Thursday, 5 March 2015

Intersections & Synergies (Seng-Yew, Melbourne/AUS)

Hey all, I am delighted to share this guest post by my friend Seng-Yew whom I first met in person in mid-2014 at the Melbourne Systema Seminar with Martin Wheeler, following a brief exchange of emails in regards to our Aunkai seminar later in the year. Seng-Yew is a kindred spirit in more ways than one I believe, even though we have not known each other for very long. He is also a long-time practitioner of Aikido, an Instructor-in-Training in Systema (Vasiliev, Toronto) and maybe most importantly just a very reflected yet open mind. Not wanting to give away the 'moral' of his post, I am very grateful for it, as it perfectly expresses the notion of Budo Kenshu that is the foundation of our practice at Jikishin Dojo Auckland. So with that I leave to enjoy Seng-Yew's reflections..

My journey began with my first love, Aikido. For several years, that had been my sole focus. Whilst researching about the art in those early days, I would intermittently come across a strange, and bizarre art called, Systema. My fascination about this Russian system grew, but any hands-on exploration was limited due to my isolated geography. After moving interstate several years later, I was fortunate enough to learn more about it from a brilliant instructor. Side-by-side with my first love, I began my foray into Systema. My infatuation grew into a passion, and eventually developed into a firm commitment. At times, I questioned about their compatibility, but for the most part, I was able to compartmentalise my training, and use each to build upon the other's strengths. Whenever others asked how I perceived the two seemingly different arts, I would give the analogy that...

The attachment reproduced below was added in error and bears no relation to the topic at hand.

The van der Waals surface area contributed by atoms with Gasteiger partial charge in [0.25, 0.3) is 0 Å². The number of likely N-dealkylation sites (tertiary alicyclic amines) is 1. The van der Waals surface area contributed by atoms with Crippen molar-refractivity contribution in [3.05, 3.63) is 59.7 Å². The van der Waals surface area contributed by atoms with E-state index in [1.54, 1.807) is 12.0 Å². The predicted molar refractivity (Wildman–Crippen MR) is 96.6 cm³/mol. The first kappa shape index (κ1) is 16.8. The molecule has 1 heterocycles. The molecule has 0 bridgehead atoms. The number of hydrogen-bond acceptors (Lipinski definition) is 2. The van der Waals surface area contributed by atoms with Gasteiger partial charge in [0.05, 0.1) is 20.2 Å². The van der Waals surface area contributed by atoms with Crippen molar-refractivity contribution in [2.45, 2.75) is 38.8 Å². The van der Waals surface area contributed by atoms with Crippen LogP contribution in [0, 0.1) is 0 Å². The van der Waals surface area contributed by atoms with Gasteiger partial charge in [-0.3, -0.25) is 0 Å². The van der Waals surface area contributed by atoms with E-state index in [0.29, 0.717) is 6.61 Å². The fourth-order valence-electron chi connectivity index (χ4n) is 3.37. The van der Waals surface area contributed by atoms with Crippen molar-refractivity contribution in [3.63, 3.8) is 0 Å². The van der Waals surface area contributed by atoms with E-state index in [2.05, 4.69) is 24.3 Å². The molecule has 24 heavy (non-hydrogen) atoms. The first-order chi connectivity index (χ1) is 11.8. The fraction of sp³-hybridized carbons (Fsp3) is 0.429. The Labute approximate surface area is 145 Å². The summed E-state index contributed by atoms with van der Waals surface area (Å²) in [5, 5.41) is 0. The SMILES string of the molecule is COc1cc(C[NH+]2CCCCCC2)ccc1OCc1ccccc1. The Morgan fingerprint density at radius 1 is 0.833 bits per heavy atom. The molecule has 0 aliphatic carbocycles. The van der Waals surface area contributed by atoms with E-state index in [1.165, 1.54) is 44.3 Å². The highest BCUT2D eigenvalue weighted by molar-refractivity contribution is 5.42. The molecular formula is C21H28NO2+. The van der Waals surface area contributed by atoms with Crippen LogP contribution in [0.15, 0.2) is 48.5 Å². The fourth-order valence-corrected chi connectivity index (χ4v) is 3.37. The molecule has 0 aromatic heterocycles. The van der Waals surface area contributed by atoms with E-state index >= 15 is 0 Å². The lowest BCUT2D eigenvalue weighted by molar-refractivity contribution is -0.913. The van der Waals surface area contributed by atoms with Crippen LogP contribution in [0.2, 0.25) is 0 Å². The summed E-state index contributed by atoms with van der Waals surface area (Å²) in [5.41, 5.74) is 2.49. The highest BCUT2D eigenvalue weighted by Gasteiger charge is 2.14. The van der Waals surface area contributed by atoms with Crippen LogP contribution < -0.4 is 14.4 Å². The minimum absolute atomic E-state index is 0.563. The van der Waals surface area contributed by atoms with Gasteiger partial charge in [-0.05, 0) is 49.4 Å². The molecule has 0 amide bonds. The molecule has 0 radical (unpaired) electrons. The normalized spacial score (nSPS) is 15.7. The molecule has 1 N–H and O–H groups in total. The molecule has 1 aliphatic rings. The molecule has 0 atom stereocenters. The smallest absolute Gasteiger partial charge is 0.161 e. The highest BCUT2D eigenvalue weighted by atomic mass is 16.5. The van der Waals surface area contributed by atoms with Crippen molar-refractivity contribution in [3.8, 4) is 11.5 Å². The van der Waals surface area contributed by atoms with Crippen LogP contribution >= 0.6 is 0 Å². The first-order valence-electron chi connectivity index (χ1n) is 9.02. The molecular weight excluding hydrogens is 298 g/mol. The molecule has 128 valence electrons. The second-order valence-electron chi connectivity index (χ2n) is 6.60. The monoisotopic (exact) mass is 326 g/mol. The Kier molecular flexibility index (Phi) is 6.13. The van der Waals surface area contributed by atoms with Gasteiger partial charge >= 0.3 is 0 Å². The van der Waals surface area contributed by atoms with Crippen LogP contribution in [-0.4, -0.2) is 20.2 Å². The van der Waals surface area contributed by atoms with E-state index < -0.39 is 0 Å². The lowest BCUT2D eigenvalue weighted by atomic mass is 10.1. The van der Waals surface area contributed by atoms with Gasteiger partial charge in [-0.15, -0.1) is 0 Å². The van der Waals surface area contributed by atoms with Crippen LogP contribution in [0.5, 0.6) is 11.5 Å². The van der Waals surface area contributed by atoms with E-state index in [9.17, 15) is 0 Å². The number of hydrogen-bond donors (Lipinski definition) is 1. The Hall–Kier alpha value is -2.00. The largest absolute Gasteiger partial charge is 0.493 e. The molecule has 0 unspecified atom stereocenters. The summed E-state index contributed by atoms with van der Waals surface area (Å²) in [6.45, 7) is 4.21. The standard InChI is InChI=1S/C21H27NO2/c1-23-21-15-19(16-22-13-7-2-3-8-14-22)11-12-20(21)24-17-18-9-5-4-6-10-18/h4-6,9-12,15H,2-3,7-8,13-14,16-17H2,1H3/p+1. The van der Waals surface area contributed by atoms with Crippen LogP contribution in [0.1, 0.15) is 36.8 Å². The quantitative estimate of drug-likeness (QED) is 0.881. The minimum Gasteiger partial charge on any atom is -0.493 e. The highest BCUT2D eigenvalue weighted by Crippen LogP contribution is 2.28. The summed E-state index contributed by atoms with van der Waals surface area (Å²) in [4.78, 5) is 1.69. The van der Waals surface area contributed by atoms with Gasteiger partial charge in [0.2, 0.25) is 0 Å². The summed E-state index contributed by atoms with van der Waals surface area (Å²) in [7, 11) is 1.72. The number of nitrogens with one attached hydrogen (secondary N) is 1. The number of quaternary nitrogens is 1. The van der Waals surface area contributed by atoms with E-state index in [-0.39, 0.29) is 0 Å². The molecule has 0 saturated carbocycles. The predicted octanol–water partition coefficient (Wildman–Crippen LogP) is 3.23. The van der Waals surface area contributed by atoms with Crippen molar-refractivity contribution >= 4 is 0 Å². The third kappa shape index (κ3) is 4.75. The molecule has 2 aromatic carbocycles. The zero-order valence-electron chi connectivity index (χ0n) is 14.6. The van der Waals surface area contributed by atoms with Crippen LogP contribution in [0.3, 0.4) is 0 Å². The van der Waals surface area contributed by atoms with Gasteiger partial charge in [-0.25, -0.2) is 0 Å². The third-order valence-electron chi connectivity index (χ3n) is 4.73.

Aikido was akin to classical music, whilst Systema was like jazz. The former, idealistic and refined; the latter, vibrant and full of spontaneity. Both were different, yet both were equally beautiful to me. I refused to give up one for the other, though I secretly feared that one day, I might be made to choose.

So for a few more years, I continued training both side-by-side. Lo and behold, during that time, yet another facet of Aikido started creeping up. Like a pubescent teenager who could not resist the allure of the exotic temptations of this esoteric promise, I started dabbling in this elusive element of training that went by various names: 'aiki', 'internal power' (IP), 'internal work' etc. Having yet another focus in the mix made juggling these various practices that much harder. But no matter, being the young virile man that I was, I felt confident in being able to manage my expanded harem. Unfortunately, as any experienced polygamist would know, the fantasy did not last long before fractures started appearing between the jealous lovers. Several exercises and principles began to contradict each other quite fundamentally. One posited that I should always keep moving, and never stay still. The other asserted that I should be able to root myself, and form an immovable structure. One was erect like a mighty bodhi tree, the other slinking around like a floppy kraken. I was no longer sure I could prevent an existentialist crisis, and it felt like I had to eventually divorce myself from one, or the other. However, as fate would have it, I suddenly lost both my instructors within a span of a month of each other. I became lost myself, and was simply trying to stay afloat.

Seng-Yew with Akuzawa Sensei
(and Adrian Knight in the background)